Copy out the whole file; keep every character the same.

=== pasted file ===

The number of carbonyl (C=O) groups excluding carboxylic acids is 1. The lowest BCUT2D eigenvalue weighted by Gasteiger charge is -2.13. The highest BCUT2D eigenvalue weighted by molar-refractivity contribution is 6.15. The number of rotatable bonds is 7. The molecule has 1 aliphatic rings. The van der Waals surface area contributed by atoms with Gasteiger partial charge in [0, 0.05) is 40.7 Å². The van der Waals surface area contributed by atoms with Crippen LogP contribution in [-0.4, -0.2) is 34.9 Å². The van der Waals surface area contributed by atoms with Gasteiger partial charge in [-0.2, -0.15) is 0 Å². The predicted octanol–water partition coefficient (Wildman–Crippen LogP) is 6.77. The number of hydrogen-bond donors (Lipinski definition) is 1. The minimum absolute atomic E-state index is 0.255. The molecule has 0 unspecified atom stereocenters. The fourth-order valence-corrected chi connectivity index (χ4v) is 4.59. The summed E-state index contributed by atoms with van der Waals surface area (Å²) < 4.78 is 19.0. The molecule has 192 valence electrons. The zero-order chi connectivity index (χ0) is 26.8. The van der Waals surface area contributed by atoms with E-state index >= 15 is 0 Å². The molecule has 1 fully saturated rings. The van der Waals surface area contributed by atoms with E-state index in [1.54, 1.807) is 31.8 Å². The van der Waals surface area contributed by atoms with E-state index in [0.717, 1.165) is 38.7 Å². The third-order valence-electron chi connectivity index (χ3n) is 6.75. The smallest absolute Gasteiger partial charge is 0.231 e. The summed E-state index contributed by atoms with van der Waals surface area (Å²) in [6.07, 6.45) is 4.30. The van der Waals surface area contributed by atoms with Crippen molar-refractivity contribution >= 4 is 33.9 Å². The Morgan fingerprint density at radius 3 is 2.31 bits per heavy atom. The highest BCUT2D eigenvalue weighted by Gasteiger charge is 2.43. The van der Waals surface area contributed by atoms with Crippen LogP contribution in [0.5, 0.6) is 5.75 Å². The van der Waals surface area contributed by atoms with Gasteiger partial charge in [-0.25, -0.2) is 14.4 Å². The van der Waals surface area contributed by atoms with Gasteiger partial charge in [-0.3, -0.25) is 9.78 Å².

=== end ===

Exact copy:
The number of carbonyl (C=O) groups excluding carboxylic acids is 1. The lowest BCUT2D eigenvalue weighted by Gasteiger charge is -2.13. The highest BCUT2D eigenvalue weighted by molar-refractivity contribution is 6.15. The number of rotatable bonds is 7. The molecule has 1 aliphatic rings. The van der Waals surface area contributed by atoms with Gasteiger partial charge in [0, 0.05) is 40.7 Å². The van der Waals surface area contributed by atoms with Crippen LogP contribution in [-0.4, -0.2) is 34.9 Å². The van der Waals surface area contributed by atoms with Gasteiger partial charge in [-0.2, -0.15) is 0 Å². The predicted octanol–water partition coefficient (Wildman–Crippen LogP) is 6.77. The number of hydrogen-bond donors (Lipinski definition) is 1. The minimum absolute atomic E-state index is 0.255. The molecule has 0 unspecified atom stereocenters. The fourth-order valence-corrected chi connectivity index (χ4v) is 4.59. The summed E-state index contributed by atoms with van der Waals surface area (Å²) < 4.78 is 19.0. The molecule has 192 valence electrons. The zero-order chi connectivity index (χ0) is 26.8. The van der Waals surface area contributed by atoms with E-state index >= 15 is 0 Å². The molecule has 1 fully saturated rings. The van der Waals surface area contributed by atoms with E-state index in [1.54, 1.807) is 31.8 Å². The van der Waals surface area contributed by atoms with E-state index in [0.717, 1.165) is 38.7 Å². The third-order valence-electron chi connectivity index (χ3n) is 6.75. The smallest absolute Gasteiger partial charge is 0.231 e. The summed E-state index contributed by atoms with van der Waals surface area (Å²) in [6.07, 6.45) is 4.30. The van der Waals surface area contributed by atoms with Crippen molar-refractivity contribution >= 4 is 33.9 Å². The Morgan fingerprint density at radius 3 is 2.31 bits per heavy atom. The highest BCUT2D eigenvalue weighted by Gasteiger charge is 2.43. The van der Waals surface area contributed by atoms with Crippen LogP contribution in [0.5, 0.6) is 5.75 Å². The van der Waals surface area contributed by atoms with Gasteiger partial charge in [-0.25, -0.2) is 14.4 Å². The van der Waals surface area contributed by atoms with Gasteiger partial charge in [-0.3, -0.25) is 9.78 Å².